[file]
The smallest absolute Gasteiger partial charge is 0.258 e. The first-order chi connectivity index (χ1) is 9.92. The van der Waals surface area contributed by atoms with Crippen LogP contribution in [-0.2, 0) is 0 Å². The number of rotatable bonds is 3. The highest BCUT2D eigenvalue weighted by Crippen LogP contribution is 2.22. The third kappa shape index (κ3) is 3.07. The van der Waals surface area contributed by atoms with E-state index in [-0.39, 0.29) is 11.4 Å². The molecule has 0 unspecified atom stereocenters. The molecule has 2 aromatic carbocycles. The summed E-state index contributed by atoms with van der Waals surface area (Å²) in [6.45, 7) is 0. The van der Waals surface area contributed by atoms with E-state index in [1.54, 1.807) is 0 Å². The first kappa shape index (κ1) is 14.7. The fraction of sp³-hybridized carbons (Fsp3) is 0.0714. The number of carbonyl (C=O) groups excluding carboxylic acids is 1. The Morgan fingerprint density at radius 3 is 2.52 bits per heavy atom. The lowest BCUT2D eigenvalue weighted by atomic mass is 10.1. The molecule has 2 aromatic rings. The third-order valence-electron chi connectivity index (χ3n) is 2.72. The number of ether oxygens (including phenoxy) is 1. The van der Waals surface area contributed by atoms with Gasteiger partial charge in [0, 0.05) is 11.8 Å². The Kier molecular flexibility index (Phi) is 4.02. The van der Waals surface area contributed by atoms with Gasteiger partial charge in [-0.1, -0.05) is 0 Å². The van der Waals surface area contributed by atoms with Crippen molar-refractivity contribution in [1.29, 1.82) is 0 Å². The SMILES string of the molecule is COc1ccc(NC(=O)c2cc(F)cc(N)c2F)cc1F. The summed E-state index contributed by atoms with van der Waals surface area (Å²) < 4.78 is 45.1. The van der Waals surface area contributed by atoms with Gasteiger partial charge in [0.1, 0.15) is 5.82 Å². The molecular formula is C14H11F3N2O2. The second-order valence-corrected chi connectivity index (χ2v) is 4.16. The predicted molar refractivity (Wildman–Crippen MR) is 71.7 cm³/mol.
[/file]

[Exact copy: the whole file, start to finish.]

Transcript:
The smallest absolute Gasteiger partial charge is 0.258 e. The first-order chi connectivity index (χ1) is 9.92. The van der Waals surface area contributed by atoms with Crippen LogP contribution in [-0.2, 0) is 0 Å². The number of rotatable bonds is 3. The highest BCUT2D eigenvalue weighted by Crippen LogP contribution is 2.22. The third kappa shape index (κ3) is 3.07. The van der Waals surface area contributed by atoms with E-state index in [-0.39, 0.29) is 11.4 Å². The molecule has 0 unspecified atom stereocenters. The molecule has 2 aromatic carbocycles. The summed E-state index contributed by atoms with van der Waals surface area (Å²) in [6.45, 7) is 0. The van der Waals surface area contributed by atoms with E-state index in [1.54, 1.807) is 0 Å². The first kappa shape index (κ1) is 14.7. The fraction of sp³-hybridized carbons (Fsp3) is 0.0714. The number of carbonyl (C=O) groups excluding carboxylic acids is 1. The Morgan fingerprint density at radius 3 is 2.52 bits per heavy atom. The lowest BCUT2D eigenvalue weighted by atomic mass is 10.1. The molecule has 2 aromatic rings. The third-order valence-electron chi connectivity index (χ3n) is 2.72. The number of ether oxygens (including phenoxy) is 1. The van der Waals surface area contributed by atoms with Gasteiger partial charge in [0, 0.05) is 11.8 Å². The Kier molecular flexibility index (Phi) is 4.02. The van der Waals surface area contributed by atoms with Gasteiger partial charge in [-0.1, -0.05) is 0 Å². The van der Waals surface area contributed by atoms with Crippen molar-refractivity contribution in [1.29, 1.82) is 0 Å². The SMILES string of the molecule is COc1ccc(NC(=O)c2cc(F)cc(N)c2F)cc1F. The summed E-state index contributed by atoms with van der Waals surface area (Å²) < 4.78 is 45.1. The van der Waals surface area contributed by atoms with Gasteiger partial charge in [0.1, 0.15) is 5.82 Å². The molecular formula is C14H11F3N2O2. The second-order valence-corrected chi connectivity index (χ2v) is 4.16. The predicted molar refractivity (Wildman–Crippen MR) is 71.7 cm³/mol.